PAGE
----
X, non-collagenous domains are involved in net-
work formation and aggregation. In contrast to the
highly conserved structure of the triple helix, non-
collagenous domains are characterized by a more
structural and functional diversity among different
collagen families and types. Interruptions of the
triple helical structure may cause intramolecular
flexibility and allow specific proteolytic cleavage.
Native triple helices are characterized by their
resistance to proteases such as pepsin, trypsin or
chymotrypsin [20] and can only be degraded by
different types of specific collagenases. Collagenase
A (MMP-1) [21], the interstitial collagenase, is
expressed by a large variety of cells and is thought
to be centrally involved in tissue remodeling, e.g.
during wound healing. MMP-8 (collagenase B) is
largely specific for neutrophil granulocytes [22] and,
thus, thought to be mainly involved in tissue
destruction during acute inflammatory processes.
MMP-13 (collagenase C) [23] is expressed by
hypertrophic chondrocytes as well as osteoblasts
and osteoclasts [24] and therefore most likely plays
an important role in cartilage and bone remodeling.
Many other matrix metalloproteinases are able to
cleave the denatured collagen (‘‘gelatin’’). The de-
tailed analysis of the interplay of MMPs as well as
specific inhibitors will describe the reactivities in
vivo as well as potential pharmaceutical options for
intervention [25 27].
3. Distribution, structure, and function of different
collagen types
3.1. Collagen types I, II, III, V and XI—the fibril-
forming collagens
The classical fibril-forming collagens include col-
lagen types I, II, III, V, and XI. These collagens are
characterized by their ability to assemble into highly
orientated supramolecular aggregates with a charac-
teristic suprastructure, the typical quarter-staggered
fibril-array with diameters between 25 and 400 nm
(Fig. 2). In the electron microscope, the fibrils are
defined by a characteristic banding pattern with a
periodicity of about 70 nm (called the D-period) based
on a staggered arrangement of individual collagen
monomers [28].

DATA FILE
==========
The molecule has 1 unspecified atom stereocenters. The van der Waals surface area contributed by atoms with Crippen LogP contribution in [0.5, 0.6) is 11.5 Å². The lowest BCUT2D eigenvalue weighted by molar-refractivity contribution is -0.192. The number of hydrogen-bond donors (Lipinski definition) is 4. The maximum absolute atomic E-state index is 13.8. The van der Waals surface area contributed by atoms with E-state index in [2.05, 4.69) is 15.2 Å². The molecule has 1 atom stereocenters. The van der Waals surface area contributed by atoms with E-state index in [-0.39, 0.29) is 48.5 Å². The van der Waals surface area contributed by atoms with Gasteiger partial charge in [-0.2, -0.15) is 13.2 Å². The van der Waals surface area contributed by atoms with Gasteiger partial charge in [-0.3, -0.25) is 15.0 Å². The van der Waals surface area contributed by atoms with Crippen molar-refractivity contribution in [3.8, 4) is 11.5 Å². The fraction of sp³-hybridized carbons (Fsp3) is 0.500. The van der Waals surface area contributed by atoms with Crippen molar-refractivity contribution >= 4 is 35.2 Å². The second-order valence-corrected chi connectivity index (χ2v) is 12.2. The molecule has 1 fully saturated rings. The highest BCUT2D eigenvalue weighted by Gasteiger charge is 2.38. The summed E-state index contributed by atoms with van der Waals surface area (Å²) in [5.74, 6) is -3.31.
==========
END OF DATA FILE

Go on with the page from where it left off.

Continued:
Type I collagen is the most abundant and best
studied collagen. It forms more than 90% of the
organic mass of bone and is the major collagen of
tendons, skin, ligaments, cornea, and many intersti-
tial connective tissues with the exception of very few
tissues such as hyaline cartilage, brain, and vitreous
body. The collagen type I triple helix is usually
formed as a heterotrimer by two identical a1(I)-
chains and one a2(I)-chain. The triple helical fibres
are, in vivo, mostly incorporated into composite
containing either type III collagen (in skin and
reticular fibres) [29] or type V collagen (in bone,
tendon, cornea) [30]. In most organs and notably in
tendons and fascia, type I collagen provides tensile
stiffness and in bone, it defines considerable biome-
chanical properties concerning load bearing, tensile
K. Gelse et al. / Advanced Drug Delivery Reviews 55 (2003) 1531–1546 1535
strength, and torsional stiffness in particular after
The fibril-forming type II collagen is the charac-
teristic and predominant component of hyaline carti-
lage. It is, however, not specifically restricted to
cartilage where it accounts for about 80% of the
total collagen content since it is also found in the
vitreous body, the corneal epithelium, the notochord,
the nucleus pulposus of intervertebral discs, and
embryonic epithelialmesenchymal transitions [4].
The triple helix of type II collagen is composed of
three a1(II)-chains forming a homotrimeric molecule
similar in size and biomechanical properties to that
of type I collagen [31]. Collagen fibrils in cartilage
represent heterofibrils containing in addition to the
dominant collagen II, also types XI and IX collagens
which are supposed to limit the fibril diameter to
about 1550 nm [32] as well as other non-collage-
nous proteins. Compared to type I collagen, type II